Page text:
×

Oscar Foreign-Language: Latin American Films Go Easy on the Edgy

The year 2016 isn’t exactly overflowing with unmissable movies from Latin America. This despite producing, on a steady and annual basis, some of the most interesting cinema anywhere.

So it might be wise to tamp down expectations that this year’s roster of films (14 total) submitted for consideration for the foreign-language Oscar will produce some kind of world-beater.

There’s always the tricky consideration that what might be terrific cinema isn’t the right strategic pick for a given country’s industry reps to submit to the Academy.

Take, for example, three strong, uncompromising, sometimes even brilliant films: two from Argentina, Eduardo Williams’ “The Human Surge,” and Nele Wohlatz’s “The Future Perfect,” and one from Mexico, Amat Escalante’s “Untamed.”

These films may have dazzled crowds, juries, and critics at major festivals, but none were submitted, and it’s possible these movies’ wild, and wildly experimental strokes wouldn’t play well with the Academy’s foreign-language committee’s still-conservative tastes.

Two films are in the contenders conversation: Pablo Larrain’s “Neruda” from Chile and Jonas Cuaron’s Mexican border thriller, “Desierto,” both starring Gael Garcia Bernal. Larrain’s account of how poet-politician Pablo Neruda eluded a manhunt foisted by his right-wing foes is ambiguous to the end about whether its poet hero just may be a scoundrel (or that its fascist cop, played by Bernal, may be a good guy after all). Cuaron’s movie is essentially an elaborate chase sequence stretched to feature length.

More exciting is rising Venezuelan filmmaker Lorenzo Vigas’ “From Afar,” Venice’s 2015 Golden Lion winner.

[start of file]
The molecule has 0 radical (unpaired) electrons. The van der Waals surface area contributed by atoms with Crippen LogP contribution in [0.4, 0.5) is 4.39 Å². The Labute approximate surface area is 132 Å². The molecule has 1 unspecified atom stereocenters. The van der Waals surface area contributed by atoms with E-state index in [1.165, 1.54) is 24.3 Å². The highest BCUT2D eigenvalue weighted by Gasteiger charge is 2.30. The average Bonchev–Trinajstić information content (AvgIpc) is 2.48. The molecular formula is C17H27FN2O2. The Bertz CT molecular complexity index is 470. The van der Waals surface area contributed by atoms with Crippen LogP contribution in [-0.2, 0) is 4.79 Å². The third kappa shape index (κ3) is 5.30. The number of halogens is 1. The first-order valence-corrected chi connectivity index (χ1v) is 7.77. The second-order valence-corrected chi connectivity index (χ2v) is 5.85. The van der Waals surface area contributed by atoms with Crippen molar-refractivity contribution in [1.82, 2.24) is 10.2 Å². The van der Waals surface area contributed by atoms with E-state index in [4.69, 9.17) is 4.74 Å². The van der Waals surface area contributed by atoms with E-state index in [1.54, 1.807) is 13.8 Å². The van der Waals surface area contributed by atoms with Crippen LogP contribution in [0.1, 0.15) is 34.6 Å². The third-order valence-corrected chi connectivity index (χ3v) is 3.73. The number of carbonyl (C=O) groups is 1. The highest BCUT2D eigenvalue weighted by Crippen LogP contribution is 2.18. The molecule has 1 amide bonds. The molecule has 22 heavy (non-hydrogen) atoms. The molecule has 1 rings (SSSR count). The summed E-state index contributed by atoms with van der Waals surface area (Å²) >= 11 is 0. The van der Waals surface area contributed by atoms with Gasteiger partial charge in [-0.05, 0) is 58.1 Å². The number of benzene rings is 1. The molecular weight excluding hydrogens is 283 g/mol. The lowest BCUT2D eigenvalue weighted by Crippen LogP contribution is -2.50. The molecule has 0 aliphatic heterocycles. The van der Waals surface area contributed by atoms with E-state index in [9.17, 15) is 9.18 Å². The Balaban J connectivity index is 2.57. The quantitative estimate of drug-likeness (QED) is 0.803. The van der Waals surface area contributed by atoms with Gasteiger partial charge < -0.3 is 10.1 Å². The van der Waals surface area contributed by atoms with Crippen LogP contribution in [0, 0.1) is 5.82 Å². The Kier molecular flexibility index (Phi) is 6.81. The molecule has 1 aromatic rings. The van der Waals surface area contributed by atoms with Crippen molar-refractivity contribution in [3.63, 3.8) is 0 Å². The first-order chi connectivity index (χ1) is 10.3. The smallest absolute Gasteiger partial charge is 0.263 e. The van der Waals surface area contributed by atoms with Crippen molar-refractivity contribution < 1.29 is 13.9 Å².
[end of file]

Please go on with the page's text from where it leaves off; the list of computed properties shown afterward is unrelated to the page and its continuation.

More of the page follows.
It finds fascinating character layers as it steadily builds a tense and unexpected relationship between a Caracas street hustler and a middle-aged man who makes, of all things, dental work.

Best of all, Jose Luis Rugeles displays a formidable balance of craft and storytelling art in “Alias Maria,” his powerful adventure and character study of a teen girl in Colombia’s Farc guerrilla army faced with an impossible assignment.

Some picks are, at best, odd. It may have won a Tiger prize in Rotterdam, but Juan Daniel Fernandez’s Peruvian youth adventure “Videophilia (and Other Viral Syndromes)” is a hot mess on the screen, while, Gaston Duprat’s mild Argentine satire, “The Distinguished Citizen” (for which Oscar Martinez won the lead actor prize in Venice) lands only soft and fleeting blows at small-town backwardness and cultural snobbery.

These titles will be competing with Julia Vargas-Weise’s stilted Bolivian thriller, “Sealed Cargo”; Pavel Giroud’s Cuban drama, “The Companion”; Ecuadorean Sebastian Cordero’s political thriller, “Such Is Life in the Tropics”; Ricardo Aguilar Navarro and Manuel Rodriguez’s drama, “Salsipuedes,” and a romantic-comedy from Costa Rica, Hernan Jimenez’s “About Us.”

Two were unavailable to watch: Fernando Baez Mella’s Dominican Republic film, “Flor de Azucar,” and Manane Rodriguez’s “Breadcrumbs,” from Uruguay.
And back to those strategic considerations. Unfortunately for competing melodrama “Little Secret,” the film was slotted by Brazil over Kleber Mendonca Filho’s magnificent drama starring Sonia Braga, “Aquarius,” in what’s widely interpreted as punishment for Mendonca’s protest during Cannes over the then-impending impeachment of Brazil’s impeached President Dilma Rousseff.